I always thought that things should go the other way. Once you remove the barriers of distance, there's room for all sorts of crazy niche products to find a little market online. People can eke out a living that would not be possible in the physical world. Venture capital has its place, as a useful way to fund long-shot projects, but not everything fits in that mold.

The cult of growth has led us to a sterile, centralized web. And having burned through all the easy ideas within our industry, we're convinced that it's our manifest destiny to start disrupting everyone else.

I think it's time to ask ourselves a very designy question: "What is the web actually for?"
I will argue that there are three competing visions of the web right now. The one we settle on will determine whether the idiosyncratic, fun Internet of today can survive.



Vision 1: CONNECT KNOWLEDGE, PEOPLE, AND CATS.

This is the correct vision.



Vision 2: FIX THE WORLD WITH SOFTWARE

This is the prevailing vision in Silicon Valley.



Vision 3: BECOME AS GODS, IMMORTAL CREATURES OF PURE ENERGY LIVING IN A CRYSTALLINE PARADISE OF OUR OWN CONSTRUCTION

This is the insane vision. I'm a little embarrassed to talk about it, because it's so stupid. But circumstances compel me.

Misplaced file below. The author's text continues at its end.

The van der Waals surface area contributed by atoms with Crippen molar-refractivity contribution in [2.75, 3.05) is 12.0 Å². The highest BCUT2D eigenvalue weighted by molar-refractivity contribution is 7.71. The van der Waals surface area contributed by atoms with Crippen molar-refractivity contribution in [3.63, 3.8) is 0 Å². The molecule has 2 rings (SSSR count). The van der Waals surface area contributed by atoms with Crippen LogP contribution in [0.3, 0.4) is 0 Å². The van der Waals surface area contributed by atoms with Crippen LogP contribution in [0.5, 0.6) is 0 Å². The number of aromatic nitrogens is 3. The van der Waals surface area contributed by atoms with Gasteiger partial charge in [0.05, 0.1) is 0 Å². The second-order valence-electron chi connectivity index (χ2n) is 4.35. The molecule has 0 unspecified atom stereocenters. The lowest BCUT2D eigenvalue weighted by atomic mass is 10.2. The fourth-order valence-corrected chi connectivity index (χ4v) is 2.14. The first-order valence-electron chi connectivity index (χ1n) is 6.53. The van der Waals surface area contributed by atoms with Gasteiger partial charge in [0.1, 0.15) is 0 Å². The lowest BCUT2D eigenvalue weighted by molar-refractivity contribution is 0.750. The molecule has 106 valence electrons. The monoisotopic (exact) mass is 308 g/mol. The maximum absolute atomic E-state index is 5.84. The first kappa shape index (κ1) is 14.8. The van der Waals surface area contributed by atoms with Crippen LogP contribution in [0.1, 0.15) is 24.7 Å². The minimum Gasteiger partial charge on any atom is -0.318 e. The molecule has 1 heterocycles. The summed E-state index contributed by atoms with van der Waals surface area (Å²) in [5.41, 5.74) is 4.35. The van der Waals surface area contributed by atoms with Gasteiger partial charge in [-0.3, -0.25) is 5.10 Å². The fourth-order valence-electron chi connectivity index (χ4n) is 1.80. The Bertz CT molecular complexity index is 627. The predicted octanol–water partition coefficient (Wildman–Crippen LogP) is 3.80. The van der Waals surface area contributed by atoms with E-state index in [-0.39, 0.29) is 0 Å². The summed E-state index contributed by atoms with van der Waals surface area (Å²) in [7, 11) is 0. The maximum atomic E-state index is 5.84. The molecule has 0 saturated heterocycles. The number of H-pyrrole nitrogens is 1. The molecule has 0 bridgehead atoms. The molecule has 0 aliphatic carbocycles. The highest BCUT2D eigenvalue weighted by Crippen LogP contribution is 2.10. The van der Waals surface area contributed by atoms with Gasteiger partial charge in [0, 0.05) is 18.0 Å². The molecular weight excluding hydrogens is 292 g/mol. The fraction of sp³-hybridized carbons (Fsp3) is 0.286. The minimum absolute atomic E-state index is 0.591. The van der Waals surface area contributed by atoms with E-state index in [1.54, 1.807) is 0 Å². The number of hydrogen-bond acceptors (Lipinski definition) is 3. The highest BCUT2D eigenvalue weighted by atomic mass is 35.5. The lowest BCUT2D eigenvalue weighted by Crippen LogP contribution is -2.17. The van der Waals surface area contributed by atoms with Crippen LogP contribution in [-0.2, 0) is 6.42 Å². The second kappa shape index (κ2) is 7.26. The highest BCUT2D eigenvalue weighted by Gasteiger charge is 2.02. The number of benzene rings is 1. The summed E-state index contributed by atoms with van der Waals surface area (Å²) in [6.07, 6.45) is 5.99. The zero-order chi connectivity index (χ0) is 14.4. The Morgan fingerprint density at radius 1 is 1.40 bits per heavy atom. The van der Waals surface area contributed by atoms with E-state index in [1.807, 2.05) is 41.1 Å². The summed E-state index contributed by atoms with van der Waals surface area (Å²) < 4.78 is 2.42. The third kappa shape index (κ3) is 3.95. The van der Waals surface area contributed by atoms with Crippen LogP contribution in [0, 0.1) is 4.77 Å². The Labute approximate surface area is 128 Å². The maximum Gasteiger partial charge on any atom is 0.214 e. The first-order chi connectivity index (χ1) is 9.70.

There's a William Gibson quote that Tim O'Reilly likes to repeat: "the future is here, it's just not evenly distributed yet."

O'Reilly takes this to mean that if we surround ourselves with the right people, it can give us a sneak peek at coming attractions.

I like to interpret this quote differently, as a call to action. Rather than waiting passively for technology to change the world, let's see how much we can do with what we already have.

Let's reclaim the web from technologists who tell us that the future they've imagined is inevitable, and that our role in it is as consumers.

The Web belongs to us all, and those of us in this room are going to spend the rest of our lives working there. So we need to make it our home.

We live in a world now where not millions but billions of people work in rice fields, textile factories, where children grow up in appalling poverty. Of those billions, how many are the greatest minds of our time? How many deserve better than they get? What if instead of dreaming about changing the world with tomorrow's technology, we used today's technology and let the world change us? Why do we need to obsess on artificial intelligence, when we're wasting so much natural intelligence?


When I talk about a hundred years of web design, I mean it as a challenge. There's no law that says that things are guaranteed to keep getting better.